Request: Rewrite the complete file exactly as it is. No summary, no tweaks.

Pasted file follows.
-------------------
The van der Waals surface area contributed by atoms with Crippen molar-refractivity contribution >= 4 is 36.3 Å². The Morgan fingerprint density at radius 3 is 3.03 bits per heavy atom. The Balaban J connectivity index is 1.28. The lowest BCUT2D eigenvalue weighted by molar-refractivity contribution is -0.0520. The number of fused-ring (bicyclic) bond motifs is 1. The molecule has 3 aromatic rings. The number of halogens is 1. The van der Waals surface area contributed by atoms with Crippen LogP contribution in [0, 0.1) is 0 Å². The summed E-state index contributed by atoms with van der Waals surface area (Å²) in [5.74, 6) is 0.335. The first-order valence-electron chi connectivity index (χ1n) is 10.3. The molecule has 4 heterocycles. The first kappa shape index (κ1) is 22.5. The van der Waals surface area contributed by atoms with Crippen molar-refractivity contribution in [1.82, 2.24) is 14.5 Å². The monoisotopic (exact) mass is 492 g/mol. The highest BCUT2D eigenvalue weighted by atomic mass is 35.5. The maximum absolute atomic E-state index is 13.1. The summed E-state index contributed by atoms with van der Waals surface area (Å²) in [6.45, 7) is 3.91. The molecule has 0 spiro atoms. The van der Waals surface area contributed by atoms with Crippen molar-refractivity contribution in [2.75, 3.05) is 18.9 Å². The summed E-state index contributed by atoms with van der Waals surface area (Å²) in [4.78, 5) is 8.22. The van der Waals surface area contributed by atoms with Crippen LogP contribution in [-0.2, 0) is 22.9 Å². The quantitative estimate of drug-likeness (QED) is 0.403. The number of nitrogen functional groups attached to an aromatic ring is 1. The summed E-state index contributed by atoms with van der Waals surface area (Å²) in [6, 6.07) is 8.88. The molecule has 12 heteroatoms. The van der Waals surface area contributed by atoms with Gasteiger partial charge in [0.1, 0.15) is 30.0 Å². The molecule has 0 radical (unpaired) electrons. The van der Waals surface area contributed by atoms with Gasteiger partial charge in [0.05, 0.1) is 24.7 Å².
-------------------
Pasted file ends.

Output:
The van der Waals surface area contributed by atoms with Crippen molar-refractivity contribution >= 4 is 36.3 Å². The Morgan fingerprint density at radius 3 is 3.03 bits per heavy atom. The Balaban J connectivity index is 1.28. The lowest BCUT2D eigenvalue weighted by molar-refractivity contribution is -0.0520. The number of fused-ring (bicyclic) bond motifs is 1. The molecule has 3 aromatic rings. The number of halogens is 1. The van der Waals surface area contributed by atoms with Crippen LogP contribution in [0, 0.1) is 0 Å². The summed E-state index contributed by atoms with van der Waals surface area (Å²) in [5.74, 6) is 0.335. The first-order valence-electron chi connectivity index (χ1n) is 10.3. The molecule has 4 heterocycles. The first kappa shape index (κ1) is 22.5. The van der Waals surface area contributed by atoms with Crippen molar-refractivity contribution in [1.82, 2.24) is 14.5 Å². The monoisotopic (exact) mass is 492 g/mol. The highest BCUT2D eigenvalue weighted by atomic mass is 35.5. The maximum absolute atomic E-state index is 13.1. The summed E-state index contributed by atoms with van der Waals surface area (Å²) in [6.45, 7) is 3.91. The molecule has 0 spiro atoms. The van der Waals surface area contributed by atoms with Crippen molar-refractivity contribution in [2.75, 3.05) is 18.9 Å². The summed E-state index contributed by atoms with van der Waals surface area (Å²) in [4.78, 5) is 8.22. The van der Waals surface area contributed by atoms with Crippen LogP contribution in [-0.2, 0) is 22.9 Å². The quantitative estimate of drug-likeness (QED) is 0.403. The number of nitrogen functional groups attached to an aromatic ring is 1. The summed E-state index contributed by atoms with van der Waals surface area (Å²) in [6, 6.07) is 8.88. The molecule has 12 heteroatoms. The van der Waals surface area contributed by atoms with Gasteiger partial charge in [0.1, 0.15) is 30.0 Å². The molecule has 0 radical (unpaired) electrons. The van der Waals surface area contributed by atoms with Gasteiger partial charge in [0.05, 0.1) is 24.7 Å².